by Mark Halliwell, Taggle Systems
In 2011, Mackay Regional Council took what were then the first courageous steps towards using Taggle’s recently developed Low Power Wide Area Network (LPWAN) to collect data from its entire water meter fleet. The council’s success in transforming its water business, recognised by both national and international awards, has been spoken and written about many times over the following years.
Since then, Taggle has worked with 30 councils and water utilities around Australia that have chosen to use the company’s network-as-a-service for their own Automatic Meter Reading (AMR), smart water or digital metering projects. While perhaps not as high profile as the Mackay story, many of these utilities have also had their successes. All of them had to work through some level of business case validation to secure project funding and, importantly, almost all of them did not require a grant or similar funding.
In many cases, decision makers had no difficulty in demonstrating a positive business case for their project, citing savings in meter reading costs, customer-side water loss mitigation, non-revenue water reduction and other tangible benefits as being sufficient to justify their investment.
For those water service providers, local councils and water utilities that are considering AMR as a means by which to modernise their water and wastewater systems, there are a number of intangible or less obvious benefits to be considered.
Usually, the first impact made by an AMR system is the identification of leaks on customers’ premises. When a council calls or writes to a customer advising them of a potential leak and gives them the opportunity to save money on wasted water or, worse, property damage resulting from a leak, the reaction is almost always very positive.
Letters have been written to councils and local newspapers praising council for its actions, creating a very positive image of the council in its community. How much would a council need to spend on a marketing campaign to achieve a similar outcome?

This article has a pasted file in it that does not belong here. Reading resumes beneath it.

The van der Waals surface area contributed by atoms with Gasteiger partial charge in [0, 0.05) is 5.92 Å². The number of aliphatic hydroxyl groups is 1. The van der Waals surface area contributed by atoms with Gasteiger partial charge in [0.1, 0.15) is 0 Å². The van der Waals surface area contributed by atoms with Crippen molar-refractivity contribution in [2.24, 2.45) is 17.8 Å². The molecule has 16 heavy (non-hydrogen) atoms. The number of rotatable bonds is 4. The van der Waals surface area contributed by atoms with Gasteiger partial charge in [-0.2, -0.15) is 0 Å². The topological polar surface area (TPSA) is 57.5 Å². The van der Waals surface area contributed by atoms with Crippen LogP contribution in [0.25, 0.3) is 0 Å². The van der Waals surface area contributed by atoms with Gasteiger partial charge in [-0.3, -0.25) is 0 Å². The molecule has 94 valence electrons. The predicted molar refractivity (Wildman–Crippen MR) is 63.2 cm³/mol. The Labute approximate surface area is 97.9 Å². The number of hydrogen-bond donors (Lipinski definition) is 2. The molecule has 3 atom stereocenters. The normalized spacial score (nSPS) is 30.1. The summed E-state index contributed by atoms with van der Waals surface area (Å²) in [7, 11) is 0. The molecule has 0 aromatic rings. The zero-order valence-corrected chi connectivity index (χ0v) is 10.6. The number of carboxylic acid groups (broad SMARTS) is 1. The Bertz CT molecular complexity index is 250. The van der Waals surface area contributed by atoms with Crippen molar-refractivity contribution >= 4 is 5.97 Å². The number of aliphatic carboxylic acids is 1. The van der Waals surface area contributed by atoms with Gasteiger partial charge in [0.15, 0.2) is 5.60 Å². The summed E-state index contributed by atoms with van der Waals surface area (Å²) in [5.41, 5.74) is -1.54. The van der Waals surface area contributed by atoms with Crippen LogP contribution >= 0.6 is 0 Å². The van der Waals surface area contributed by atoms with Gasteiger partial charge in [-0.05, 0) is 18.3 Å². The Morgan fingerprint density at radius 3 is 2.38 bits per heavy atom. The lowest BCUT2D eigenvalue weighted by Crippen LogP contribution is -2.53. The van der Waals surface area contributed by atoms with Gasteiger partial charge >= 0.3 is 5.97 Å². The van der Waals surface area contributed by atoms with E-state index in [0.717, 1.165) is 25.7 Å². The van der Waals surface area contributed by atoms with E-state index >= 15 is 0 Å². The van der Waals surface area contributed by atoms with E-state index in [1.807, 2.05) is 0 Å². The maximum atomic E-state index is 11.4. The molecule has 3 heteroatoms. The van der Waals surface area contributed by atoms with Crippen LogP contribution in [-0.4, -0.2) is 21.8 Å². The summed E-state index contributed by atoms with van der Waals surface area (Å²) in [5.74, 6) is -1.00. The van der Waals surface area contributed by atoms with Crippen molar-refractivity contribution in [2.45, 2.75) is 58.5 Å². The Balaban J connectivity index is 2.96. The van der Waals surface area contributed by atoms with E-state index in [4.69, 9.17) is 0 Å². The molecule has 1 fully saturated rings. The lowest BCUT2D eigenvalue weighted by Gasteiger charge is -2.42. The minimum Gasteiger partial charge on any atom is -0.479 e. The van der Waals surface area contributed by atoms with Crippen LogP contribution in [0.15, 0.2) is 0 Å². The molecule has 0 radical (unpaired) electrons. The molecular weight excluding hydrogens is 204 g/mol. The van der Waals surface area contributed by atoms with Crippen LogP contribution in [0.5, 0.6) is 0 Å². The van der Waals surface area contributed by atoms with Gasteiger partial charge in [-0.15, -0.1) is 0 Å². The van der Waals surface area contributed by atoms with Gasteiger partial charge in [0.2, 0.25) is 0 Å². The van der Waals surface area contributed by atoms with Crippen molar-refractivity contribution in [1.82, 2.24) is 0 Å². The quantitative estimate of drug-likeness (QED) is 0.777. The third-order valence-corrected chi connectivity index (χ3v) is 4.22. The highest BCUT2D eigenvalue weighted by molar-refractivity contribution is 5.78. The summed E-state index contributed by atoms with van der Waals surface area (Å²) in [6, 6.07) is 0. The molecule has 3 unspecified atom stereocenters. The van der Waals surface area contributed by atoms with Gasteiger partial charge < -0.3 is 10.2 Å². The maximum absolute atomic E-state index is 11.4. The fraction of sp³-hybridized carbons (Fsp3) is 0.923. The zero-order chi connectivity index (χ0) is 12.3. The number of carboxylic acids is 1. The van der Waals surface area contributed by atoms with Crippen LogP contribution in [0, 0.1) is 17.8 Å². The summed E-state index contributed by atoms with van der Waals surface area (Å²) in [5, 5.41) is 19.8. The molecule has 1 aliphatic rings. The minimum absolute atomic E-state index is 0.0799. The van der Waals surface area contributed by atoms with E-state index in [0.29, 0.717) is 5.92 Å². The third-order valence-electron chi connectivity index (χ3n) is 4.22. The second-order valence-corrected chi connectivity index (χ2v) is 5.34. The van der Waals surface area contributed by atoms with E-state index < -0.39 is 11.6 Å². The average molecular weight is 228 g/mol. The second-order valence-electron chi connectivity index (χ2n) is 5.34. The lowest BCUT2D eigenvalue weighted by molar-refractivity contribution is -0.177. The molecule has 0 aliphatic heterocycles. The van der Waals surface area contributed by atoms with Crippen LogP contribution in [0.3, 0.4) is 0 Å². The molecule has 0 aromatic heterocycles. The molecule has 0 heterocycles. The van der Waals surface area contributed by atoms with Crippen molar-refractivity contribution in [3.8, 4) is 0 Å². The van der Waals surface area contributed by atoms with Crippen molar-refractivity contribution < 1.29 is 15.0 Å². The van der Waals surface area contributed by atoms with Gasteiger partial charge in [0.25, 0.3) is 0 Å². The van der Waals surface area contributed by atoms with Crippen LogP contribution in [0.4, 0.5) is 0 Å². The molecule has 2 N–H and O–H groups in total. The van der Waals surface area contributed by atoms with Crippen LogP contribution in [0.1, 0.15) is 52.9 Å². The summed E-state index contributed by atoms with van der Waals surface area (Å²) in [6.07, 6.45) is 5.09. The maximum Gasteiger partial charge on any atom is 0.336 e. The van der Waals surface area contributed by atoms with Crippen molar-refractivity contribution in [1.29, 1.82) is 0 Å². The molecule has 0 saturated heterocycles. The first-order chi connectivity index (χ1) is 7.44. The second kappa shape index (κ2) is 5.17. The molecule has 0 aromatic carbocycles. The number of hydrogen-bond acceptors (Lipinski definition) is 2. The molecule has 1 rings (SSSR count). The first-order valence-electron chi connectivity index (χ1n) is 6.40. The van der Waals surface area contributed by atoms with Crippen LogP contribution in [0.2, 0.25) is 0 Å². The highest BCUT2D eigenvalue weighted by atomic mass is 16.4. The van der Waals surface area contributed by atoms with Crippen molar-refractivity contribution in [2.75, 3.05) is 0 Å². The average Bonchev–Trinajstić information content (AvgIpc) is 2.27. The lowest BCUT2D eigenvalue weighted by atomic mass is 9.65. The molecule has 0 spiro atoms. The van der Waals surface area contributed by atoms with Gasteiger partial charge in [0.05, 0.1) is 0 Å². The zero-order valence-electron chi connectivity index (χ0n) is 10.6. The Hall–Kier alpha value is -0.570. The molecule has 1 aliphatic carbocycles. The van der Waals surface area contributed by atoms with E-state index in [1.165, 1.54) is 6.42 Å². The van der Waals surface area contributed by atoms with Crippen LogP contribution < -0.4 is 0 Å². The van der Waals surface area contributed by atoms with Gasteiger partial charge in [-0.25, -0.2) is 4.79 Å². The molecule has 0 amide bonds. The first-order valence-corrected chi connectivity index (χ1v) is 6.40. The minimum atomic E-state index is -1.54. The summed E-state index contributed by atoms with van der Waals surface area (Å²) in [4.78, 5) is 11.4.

With hourly data from water meters and other sensors (pressure, sewer overflow etc) acquired by radio, workforce resources are available for other tasks. In many cases, improved workforce utilisation is not considered in the business case evaluation. Not having staff engaged in meter reading, special reads and the like can have the effect of adding extra people (FTEs in HR jargon) to the workforce.
No longer having staff or contractors travelling the shire every few months to read meters reduces exposure to hazards such as aggressive dogs, snakes and spiders that lead to workplace health and safety (WHS) issues. Reducing WHS related incidents lead to less time lost, reduced administration costs and a better work environment for staff.
What about vehicle costs? How many kilometres are travelled by utility vehicles every year in relation to meter reads or other tasks that could be achieved using a LPWAN? What about fuel and maintenance costs or extending the life of vehicle assets?
Speaking of assets, could the ability to manage pressure in water pipes help to reduce the potential for leaks and extend their life? While the cost of capital is currently at historic lows, being able to increase the life of major assets such as pipelines or water treatment plants through reduced pressure or better demand management makes a big contribution to long-term financial health. This is where Chief Financial Officers really need to take more of an interest in what can be achieved with AMR and wider data acquisition using LPWAN technology.
Finally, using AMR and other data provides an opportunity to better understand the community’s water use behaviour, and develop and measure new approaches to water and wastewater system management. A customer portal that shows people how much water they’ve used can also provide opportunities to engage with customers, which for some councils has played a big part in their efforts to reduce community water consumption.
AMR business cases cannot be successfully developed in isolation. How projects might benefit other parts of the organisation must be considered to avoid marginal business cases when a wider perspective might have resulted in a more positive outcome. Maybe it’s time to start looking at the bigger picture.